Why Singles Avoid Married Couples
Nothing changes a person more quickly than getting hitched, and compounded on that, having kids. It turns risk-taking, high school quarterbacks who did keg stands every weekend into guys who talk big game but leave the backyard barbecue early. It turns peppy socialites into obsessed mommies that blather on endlessly about their toddler’s messy habits.
Amy Sohn’s NYMag piece ‘Diminishing Interest’ documents the social drawbacks of being young and spoken for:
People can’t engage in irresponsible, hedonistic behavior past an arbitrary age without being labeled losers, creeps, cougars or spinsters. However those whom retract from the party scene too soon also become outcasts. This aspect is less about relationship status and more about being in step with one’s peers.
The issue is that societal pressure, the very kind that encourages marriage, deeply affects married folk, taming some so deeply they’re scarcely recognizable personality-wise.
Being single isn’t about late night partying, it’s about being autonomous. A married person takes on the biases and preferences of his or her mate through a slow osmosis. As an old single friend, this new side that is being introduced might not sit well.
Compromise becomes a stringent code of conduct for both halves of the union, but based on observation men are required to pull back the most. When in his wife’s company, chances are he’s forbidden from doing something trivial, like smoking cigars, drinking too much, or playing video games.
Peppered throughout the article, Amy mentions the experiences of other newly married individuals.
Here’s the first:
Sean relieves himself of personal accountability by attributing his dying social life to being bunched in with dull married couples. Like the author, it sounds like him and his wife aren’t making much of an effort to stay in touch with their friends.
Amy admits to turning down invites which can be the kiss of death for receiving more when you neglect to touch base with those in your circle. This same rule of course applies to singles so the real dilemma appears to be that married people drop the ball on cultivating friendships. They’re either distracted by a hectic lifestyle, feel content with the company of their significant other and see friendships of trivial importance (until bored enough to complain), or have merely gotten lazy.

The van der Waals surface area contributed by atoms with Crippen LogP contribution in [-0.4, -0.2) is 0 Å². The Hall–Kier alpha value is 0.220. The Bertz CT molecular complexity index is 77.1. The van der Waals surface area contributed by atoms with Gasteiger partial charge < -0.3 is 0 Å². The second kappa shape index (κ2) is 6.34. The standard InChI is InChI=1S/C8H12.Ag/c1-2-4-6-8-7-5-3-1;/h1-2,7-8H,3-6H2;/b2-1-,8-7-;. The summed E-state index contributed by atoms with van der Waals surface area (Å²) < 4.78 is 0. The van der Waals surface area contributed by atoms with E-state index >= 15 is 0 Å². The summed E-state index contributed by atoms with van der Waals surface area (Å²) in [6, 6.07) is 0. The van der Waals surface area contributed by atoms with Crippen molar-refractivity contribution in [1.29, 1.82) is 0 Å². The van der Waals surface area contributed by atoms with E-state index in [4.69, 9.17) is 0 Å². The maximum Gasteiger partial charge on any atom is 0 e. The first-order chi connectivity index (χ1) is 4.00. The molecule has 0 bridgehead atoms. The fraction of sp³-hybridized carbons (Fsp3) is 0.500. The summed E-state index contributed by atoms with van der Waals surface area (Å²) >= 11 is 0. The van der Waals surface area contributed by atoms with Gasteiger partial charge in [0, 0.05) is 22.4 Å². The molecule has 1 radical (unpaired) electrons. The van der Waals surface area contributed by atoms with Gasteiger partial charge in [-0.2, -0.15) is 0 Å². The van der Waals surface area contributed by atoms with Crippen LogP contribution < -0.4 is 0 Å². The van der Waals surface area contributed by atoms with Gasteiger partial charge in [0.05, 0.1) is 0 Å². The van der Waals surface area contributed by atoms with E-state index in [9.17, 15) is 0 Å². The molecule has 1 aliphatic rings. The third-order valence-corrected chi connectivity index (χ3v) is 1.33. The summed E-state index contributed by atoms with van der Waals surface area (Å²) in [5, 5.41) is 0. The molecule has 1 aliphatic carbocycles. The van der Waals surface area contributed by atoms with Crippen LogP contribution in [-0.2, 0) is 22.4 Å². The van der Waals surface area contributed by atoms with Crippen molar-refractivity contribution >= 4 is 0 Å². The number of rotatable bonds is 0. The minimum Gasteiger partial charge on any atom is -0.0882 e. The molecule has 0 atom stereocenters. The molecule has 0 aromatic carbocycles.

Here’s the second experience:
Again, is it her status that is the problem or is it her own behavior? Clearly her friends have sought greener pastures because she has made it a habit to push them away. If she doesn’t have time for them they’ll find others that do, giving her more alone time than she can handle. Jennifer’s entitled attitude can’t process that they have no duty to send her token invites when she’s ready to receive them.
Married, Boring and Hermetic
Couples that can hang are in high demand due to their exceeding rarity. Unfortunately in social situations most marriages are plagued with buzz kill elements and dysfunction. You may have chosen your friend but you didn’t choose his wife or her husband. Married folks are usually a package deal. Bring out one, and except all the quirks and intricacies that come with the other, as well as how they relate to each other.
When in the company of their mate, a friend may transform psychologically and somehow come off as inauthentic. Sometimes you’d rather not be exposed to this other side of them. It’s as if you signed up to be in the company of their alter ego, essentially a symbiote, not the free individual of lore you foolishly keep hoping to run into.
In every crowd there’s a dysfunctional marriage that scares the bejesus out of the unattached.
Most common is the brow-beaten, spineless male and his wife whom systematically berates and corrects him. Whatever sexual interest she had for him is now close to nil, and yet she sticks around in a deepeningly hostile state. Her satisfaction now comes from putting her power over him on display. Unless she’s just a miserable person independent of her relationship issues, she’ll be notably charitable to desirable, single men, perhaps subconsciously.
Relationships in which the male is the abusive jerk are tougher to spot because it’s far more socially expectable for a woman to psychologically torture her husband in public than for a man to do the reverse. In this case most of the mistreatment takes place behind closed doors, but the unease carries into social situations. Hints of it may be seen if he drinks excessively. Additionally she’ll be hesitant to engage in activities known to make him jealous or peeved, while hiding the reason for her nonparticipation.
I’m well aware that singles, especially above 30, aren’t high on the friends list for married couples either. Like most types of subtle contempt, it runs in both directions. Married folks wish their own responsibilities on everyone else, as it is supposedly for greater fulfillment. Singles wish their own autonomy on others too, also for reasons of actualization.
–Photo: Kevin Lu/Flickr